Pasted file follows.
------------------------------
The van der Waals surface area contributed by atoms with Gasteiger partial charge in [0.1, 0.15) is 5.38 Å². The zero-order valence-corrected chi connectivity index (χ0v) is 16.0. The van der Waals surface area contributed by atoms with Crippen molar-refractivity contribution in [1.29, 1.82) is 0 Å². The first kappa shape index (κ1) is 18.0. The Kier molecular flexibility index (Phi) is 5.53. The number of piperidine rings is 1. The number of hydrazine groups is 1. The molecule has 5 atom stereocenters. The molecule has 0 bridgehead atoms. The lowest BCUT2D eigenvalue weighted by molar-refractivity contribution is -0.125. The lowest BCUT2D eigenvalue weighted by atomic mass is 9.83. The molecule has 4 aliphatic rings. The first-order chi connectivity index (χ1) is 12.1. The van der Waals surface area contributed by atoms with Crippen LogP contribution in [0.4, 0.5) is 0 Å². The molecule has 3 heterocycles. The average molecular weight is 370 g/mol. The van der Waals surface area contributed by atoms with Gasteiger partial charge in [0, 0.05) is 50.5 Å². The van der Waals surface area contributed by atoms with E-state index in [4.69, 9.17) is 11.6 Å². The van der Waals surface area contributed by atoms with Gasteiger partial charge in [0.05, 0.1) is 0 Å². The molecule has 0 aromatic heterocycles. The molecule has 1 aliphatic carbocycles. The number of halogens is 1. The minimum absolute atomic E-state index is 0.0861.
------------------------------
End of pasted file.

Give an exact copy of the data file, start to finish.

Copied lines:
The van der Waals surface area contributed by atoms with Gasteiger partial charge in [0.1, 0.15) is 5.38 Å². The zero-order valence-corrected chi connectivity index (χ0v) is 16.0. The van der Waals surface area contributed by atoms with Crippen molar-refractivity contribution in [1.29, 1.82) is 0 Å². The first kappa shape index (κ1) is 18.0. The Kier molecular flexibility index (Phi) is 5.53. The number of piperidine rings is 1. The number of hydrazine groups is 1. The molecule has 5 atom stereocenters. The molecule has 0 bridgehead atoms. The lowest BCUT2D eigenvalue weighted by molar-refractivity contribution is -0.125. The lowest BCUT2D eigenvalue weighted by atomic mass is 9.83. The molecule has 4 aliphatic rings. The first-order chi connectivity index (χ1) is 12.1. The van der Waals surface area contributed by atoms with Crippen LogP contribution in [0.4, 0.5) is 0 Å². The molecule has 3 heterocycles. The average molecular weight is 370 g/mol. The van der Waals surface area contributed by atoms with Gasteiger partial charge in [0, 0.05) is 50.5 Å². The van der Waals surface area contributed by atoms with E-state index in [4.69, 9.17) is 11.6 Å². The van der Waals surface area contributed by atoms with Gasteiger partial charge in [0.05, 0.1) is 0 Å². The molecule has 0 aromatic heterocycles. The molecule has 1 aliphatic carbocycles. The number of halogens is 1. The minimum absolute atomic E-state index is 0.0861.